As uncovered by Estonian Institute for Open Society research published in March, police investigators indeed deem inability of men to control their aggressiveness the chief cause for violence against women – while not discounting thoughtless behaviour by the ladies themselves. A more recent study on assessment by police shows the same: often, they claim, it’s also thoughtless actions by women that may lead to physical or sexual violence.
Also: while deeming mental and sexual violence a very serious problem, they lack the time and the needed support services to alleviate it and impact the violent one.
What’s more, they underlined it was hard for a police worker to decide if what is happening is the usual family feud or a serious case of violence. Also, collecting evidence may pose a problem if the victim is intoxicated. Another hindrance to that is heavy work load of policemen, and the lack of time.
A slightly smaller hindrance is incompetence of patrolling policemen. Namely, turns out close to a half of them are under 30 years of age. «They have less experience, but are having to make decisions regarding highly complex conflicts,» said Ivi Proos, an author of the study.
Policemen also pointed out that they must often assume the role of a psychologist – without the needed time and knowhow.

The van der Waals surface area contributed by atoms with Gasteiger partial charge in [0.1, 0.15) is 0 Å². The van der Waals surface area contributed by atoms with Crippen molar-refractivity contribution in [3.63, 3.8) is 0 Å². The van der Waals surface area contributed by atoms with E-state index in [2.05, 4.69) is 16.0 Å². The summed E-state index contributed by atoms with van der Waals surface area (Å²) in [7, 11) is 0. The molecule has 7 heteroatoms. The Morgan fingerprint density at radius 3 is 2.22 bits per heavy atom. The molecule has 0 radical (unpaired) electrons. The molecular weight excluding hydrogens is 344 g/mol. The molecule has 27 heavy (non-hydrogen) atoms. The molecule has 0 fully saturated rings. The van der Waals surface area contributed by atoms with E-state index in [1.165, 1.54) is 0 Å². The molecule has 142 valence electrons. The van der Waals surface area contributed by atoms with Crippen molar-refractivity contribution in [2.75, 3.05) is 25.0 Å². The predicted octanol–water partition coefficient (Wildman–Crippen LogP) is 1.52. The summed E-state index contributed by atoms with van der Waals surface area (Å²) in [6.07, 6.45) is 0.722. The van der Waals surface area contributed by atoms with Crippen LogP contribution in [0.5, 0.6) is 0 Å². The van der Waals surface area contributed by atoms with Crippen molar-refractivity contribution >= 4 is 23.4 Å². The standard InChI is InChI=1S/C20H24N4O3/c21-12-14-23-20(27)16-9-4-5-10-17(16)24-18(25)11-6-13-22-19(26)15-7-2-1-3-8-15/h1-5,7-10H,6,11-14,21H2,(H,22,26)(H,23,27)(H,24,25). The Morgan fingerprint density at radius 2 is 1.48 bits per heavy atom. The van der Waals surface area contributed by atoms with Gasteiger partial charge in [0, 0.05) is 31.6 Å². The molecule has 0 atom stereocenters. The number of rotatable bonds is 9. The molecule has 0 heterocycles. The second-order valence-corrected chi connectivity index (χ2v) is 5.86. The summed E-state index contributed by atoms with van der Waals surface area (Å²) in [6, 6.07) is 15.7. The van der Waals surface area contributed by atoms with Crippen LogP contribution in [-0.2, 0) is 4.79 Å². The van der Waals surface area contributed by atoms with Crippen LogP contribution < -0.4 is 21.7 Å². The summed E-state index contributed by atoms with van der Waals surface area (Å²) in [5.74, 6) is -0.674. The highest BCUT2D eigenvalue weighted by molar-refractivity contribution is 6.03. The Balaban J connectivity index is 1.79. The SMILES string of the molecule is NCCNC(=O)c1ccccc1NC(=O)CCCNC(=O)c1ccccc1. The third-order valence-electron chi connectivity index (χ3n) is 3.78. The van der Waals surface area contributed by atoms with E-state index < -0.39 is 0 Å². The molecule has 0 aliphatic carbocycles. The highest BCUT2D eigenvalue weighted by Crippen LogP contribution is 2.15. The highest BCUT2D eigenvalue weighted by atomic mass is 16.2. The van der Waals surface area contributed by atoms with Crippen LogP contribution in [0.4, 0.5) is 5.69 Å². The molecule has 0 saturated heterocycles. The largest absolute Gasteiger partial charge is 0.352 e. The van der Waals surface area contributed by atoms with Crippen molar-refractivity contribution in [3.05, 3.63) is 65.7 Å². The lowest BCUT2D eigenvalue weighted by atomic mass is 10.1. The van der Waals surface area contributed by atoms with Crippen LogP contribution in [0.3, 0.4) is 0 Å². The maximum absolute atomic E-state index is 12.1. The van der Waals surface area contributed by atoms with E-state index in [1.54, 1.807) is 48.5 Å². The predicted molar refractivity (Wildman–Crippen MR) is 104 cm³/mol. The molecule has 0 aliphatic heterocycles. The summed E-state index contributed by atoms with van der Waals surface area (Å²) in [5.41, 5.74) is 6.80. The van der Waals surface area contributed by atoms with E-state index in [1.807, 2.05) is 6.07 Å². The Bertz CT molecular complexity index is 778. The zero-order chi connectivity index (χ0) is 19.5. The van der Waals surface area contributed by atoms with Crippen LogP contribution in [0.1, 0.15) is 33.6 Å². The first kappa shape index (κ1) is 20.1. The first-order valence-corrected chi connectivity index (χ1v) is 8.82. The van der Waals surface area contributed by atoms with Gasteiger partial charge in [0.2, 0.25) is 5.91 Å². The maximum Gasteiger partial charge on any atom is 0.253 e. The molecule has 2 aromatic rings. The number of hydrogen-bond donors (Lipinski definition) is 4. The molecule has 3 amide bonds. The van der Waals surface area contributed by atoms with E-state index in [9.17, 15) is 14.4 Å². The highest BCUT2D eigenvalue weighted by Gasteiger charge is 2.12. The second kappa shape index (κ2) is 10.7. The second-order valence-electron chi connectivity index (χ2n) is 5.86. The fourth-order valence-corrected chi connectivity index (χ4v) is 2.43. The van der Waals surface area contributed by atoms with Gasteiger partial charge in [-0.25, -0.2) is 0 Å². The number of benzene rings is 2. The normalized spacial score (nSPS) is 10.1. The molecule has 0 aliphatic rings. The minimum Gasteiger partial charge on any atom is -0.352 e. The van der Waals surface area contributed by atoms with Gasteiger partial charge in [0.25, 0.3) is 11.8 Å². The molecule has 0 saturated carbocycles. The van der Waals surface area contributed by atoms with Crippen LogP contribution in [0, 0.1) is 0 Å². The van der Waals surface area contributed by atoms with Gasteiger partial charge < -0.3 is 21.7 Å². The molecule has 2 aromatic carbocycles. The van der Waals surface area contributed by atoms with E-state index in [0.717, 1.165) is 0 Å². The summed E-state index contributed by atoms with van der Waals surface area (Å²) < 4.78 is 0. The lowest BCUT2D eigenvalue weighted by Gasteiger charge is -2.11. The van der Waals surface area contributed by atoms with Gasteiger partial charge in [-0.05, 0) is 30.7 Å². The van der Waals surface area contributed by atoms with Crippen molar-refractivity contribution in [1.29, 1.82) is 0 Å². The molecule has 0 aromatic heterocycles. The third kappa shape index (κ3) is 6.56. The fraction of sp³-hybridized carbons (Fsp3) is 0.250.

«It seems as the first instance where information on domestic violence reaches is the police, and from there it moves onward. But it ought to be the other way round – a social worker gets the information and will decide if intervention is needed or not,» observed Police and Border Guard Board (PPA) deputy head Joosep Kaasik, adding that while in 2005 they had about seven notices of domestic violence a day, last year it was 34 a day already.
A comparable study was also conducted among social workers last year. As pointed out by Ms Proos, for social workers dealing with domestic violence is of lower priority – for the problem, policemen spend more working time. Also, only 53 percent of social workers thought that prevention of domestic violence was their domain. Meanwhile, a whopping 78 percent of police workers think it is.
The studies reveal a discord regarding how much information is shared between social workers and the police. While policemen say (over 90 percent) that they often inform social workers or child protection workers, the social workers claim only 58 percent of cases reach then via police. Often, information spreads thru the (village) grapevine.
At that, police and social workers are unanimous regarding problems with getting home violence information from family doctors. «They are afraid to pass information on to police, if not thus requested by the victim,» noted Kati Arumäe, prevention and surveillance bureau head at police.
Victims shy away from seeking police help, due to shame and embarrassment. While 68 percent of police workers think that women will not seek help fearing that social workers will lay the blame on them, among the police the idea was less prevalent. Even so, 32 percent believe that the victims are hampered by the fear they will end up accused by policemen.
Conducted this February and March, Estonian Institute for Open Society research covered 217 police workers. Questionnaires were distributed to 806.